Technical difficulties of chain skewing between separate chains become a thing of the past with Efneo positioned in the middle of the bike’s framework. The trick is in the internal construction. Trading in the awkward three-chainring structure of a front derailleur, Efneo rotates one chainring at different speeds on each gear. This provides cyclists with a smoother, seamless experience. Efneo continues to expand its international reach with the determination to become a global household name. With ambitions to expand into the Western hemisphere, we continue to increase brand awareness on a global scale, turning heads and garnering the attention of the cycling world through the use of social media platforms.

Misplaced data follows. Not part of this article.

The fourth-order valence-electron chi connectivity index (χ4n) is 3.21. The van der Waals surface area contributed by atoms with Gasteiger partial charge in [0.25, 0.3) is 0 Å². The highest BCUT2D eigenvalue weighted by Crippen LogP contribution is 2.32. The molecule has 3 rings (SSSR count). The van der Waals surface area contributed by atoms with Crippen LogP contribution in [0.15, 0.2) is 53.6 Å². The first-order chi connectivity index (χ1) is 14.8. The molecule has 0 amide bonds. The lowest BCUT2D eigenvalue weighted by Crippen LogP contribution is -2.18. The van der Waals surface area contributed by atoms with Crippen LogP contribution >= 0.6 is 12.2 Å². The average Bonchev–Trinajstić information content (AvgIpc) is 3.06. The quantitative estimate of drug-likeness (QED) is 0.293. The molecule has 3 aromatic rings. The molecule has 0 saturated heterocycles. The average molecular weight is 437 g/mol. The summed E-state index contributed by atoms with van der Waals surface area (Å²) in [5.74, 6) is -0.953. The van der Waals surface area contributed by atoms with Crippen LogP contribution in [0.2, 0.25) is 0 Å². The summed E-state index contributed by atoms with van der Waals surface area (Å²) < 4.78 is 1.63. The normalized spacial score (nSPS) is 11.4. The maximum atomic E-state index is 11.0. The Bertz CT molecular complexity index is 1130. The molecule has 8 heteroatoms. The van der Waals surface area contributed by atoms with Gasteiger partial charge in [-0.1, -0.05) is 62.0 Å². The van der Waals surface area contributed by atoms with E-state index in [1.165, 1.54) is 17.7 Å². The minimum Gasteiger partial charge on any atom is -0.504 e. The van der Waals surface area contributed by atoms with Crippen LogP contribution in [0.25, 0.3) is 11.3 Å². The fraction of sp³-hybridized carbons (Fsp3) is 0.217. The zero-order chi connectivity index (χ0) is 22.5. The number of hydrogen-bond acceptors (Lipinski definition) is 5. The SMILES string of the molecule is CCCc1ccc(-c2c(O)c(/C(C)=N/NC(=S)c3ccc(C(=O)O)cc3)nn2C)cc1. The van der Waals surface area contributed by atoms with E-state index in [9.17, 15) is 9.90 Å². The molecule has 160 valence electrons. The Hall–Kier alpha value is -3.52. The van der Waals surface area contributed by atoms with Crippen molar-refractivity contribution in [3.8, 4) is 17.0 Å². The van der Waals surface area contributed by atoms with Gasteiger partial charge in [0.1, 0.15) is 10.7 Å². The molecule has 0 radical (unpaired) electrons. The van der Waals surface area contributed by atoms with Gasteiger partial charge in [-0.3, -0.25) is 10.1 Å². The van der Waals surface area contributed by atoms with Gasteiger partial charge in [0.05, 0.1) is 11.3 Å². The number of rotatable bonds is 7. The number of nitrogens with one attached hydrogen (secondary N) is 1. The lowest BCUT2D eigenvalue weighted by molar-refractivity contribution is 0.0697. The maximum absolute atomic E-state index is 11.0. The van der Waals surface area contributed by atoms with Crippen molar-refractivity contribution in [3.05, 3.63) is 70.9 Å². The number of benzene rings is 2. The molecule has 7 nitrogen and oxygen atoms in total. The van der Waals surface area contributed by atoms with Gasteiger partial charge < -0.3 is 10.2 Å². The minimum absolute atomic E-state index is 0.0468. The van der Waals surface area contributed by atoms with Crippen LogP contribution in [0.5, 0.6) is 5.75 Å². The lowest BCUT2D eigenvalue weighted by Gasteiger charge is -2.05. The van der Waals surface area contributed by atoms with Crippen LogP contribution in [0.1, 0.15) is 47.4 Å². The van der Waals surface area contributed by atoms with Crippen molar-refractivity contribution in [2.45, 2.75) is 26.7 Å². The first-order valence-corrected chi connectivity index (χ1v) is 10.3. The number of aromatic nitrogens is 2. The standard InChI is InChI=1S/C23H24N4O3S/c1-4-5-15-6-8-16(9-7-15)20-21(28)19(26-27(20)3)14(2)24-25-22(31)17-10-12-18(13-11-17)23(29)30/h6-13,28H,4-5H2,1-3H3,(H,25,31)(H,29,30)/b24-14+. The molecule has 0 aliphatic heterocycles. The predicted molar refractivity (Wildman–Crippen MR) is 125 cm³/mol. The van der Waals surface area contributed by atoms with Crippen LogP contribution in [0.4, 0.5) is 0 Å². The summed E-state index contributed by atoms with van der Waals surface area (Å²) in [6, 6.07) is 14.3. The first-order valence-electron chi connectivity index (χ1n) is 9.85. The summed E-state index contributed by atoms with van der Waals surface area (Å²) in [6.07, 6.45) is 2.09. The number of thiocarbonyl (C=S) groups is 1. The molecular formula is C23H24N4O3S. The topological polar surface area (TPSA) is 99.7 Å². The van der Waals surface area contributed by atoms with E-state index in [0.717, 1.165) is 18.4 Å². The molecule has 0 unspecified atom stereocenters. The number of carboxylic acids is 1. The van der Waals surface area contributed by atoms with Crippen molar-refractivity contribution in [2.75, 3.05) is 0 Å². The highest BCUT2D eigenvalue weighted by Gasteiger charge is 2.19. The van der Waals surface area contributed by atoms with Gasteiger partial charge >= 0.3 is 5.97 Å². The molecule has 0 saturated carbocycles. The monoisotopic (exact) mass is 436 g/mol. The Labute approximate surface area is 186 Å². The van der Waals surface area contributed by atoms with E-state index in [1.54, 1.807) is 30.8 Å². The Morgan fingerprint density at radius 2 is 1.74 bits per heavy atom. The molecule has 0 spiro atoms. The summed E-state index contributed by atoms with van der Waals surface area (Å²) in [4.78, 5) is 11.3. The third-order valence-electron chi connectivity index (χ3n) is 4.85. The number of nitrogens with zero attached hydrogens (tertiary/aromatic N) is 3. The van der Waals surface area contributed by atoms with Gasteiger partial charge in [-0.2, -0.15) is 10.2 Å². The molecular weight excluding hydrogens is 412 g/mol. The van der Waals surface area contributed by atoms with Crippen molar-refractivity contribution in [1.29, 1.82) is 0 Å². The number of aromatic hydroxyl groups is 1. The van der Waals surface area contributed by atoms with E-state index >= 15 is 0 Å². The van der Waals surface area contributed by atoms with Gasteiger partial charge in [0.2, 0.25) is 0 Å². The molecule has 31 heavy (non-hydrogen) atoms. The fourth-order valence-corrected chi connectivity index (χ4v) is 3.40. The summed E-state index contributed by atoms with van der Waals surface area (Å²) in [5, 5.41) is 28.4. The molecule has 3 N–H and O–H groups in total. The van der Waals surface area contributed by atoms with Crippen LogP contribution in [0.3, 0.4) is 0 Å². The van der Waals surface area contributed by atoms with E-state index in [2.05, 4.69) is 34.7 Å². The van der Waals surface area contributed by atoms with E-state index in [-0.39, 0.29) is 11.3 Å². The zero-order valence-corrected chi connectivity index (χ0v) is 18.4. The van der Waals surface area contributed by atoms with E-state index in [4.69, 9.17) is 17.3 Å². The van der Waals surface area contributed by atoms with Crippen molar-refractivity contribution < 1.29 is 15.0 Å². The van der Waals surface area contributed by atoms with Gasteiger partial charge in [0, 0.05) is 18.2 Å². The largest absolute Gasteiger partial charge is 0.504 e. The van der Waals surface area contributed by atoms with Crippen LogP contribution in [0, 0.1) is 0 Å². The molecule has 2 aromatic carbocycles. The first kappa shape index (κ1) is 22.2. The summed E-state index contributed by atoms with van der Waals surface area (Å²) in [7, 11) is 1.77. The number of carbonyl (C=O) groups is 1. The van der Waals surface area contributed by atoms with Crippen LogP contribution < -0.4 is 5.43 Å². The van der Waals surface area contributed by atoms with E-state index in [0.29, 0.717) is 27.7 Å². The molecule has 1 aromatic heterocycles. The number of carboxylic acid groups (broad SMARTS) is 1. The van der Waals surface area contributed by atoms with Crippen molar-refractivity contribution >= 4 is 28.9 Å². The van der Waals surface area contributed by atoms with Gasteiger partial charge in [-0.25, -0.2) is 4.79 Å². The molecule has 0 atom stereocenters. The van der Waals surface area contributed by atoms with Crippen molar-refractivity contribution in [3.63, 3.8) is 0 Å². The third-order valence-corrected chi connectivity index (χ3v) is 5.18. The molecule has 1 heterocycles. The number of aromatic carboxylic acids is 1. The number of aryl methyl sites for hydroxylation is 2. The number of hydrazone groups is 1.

Efneo trumps its competition by remaining affordable, compact and durable. Throughout the inception process, we continuously designed with the rider in mind and sought to manufacture a product of premium quality – with three gears. In its final stages of development, Efneo seeks the support of its current and future stakeholders through the use of crowd funding campaigns, aimed to fuel the project to an international success.

As there is an increased desire for results, looks and comfort among consumers, Efneo will be known for delivering a line of technologically advanced bicycle accessories and bettering the overall satisfaction of its clients.

Photo Credits: Efneo & CreativeMotive

Spirituality at Work


Feature article in the 25th Anniversary Issue of Pacific Rim Magazine, Spirituality at Work is a profile piece featuring Vancouver professionals who define what it means to be spiritual in the workplace, fusing Eastern theologies with modern occupations.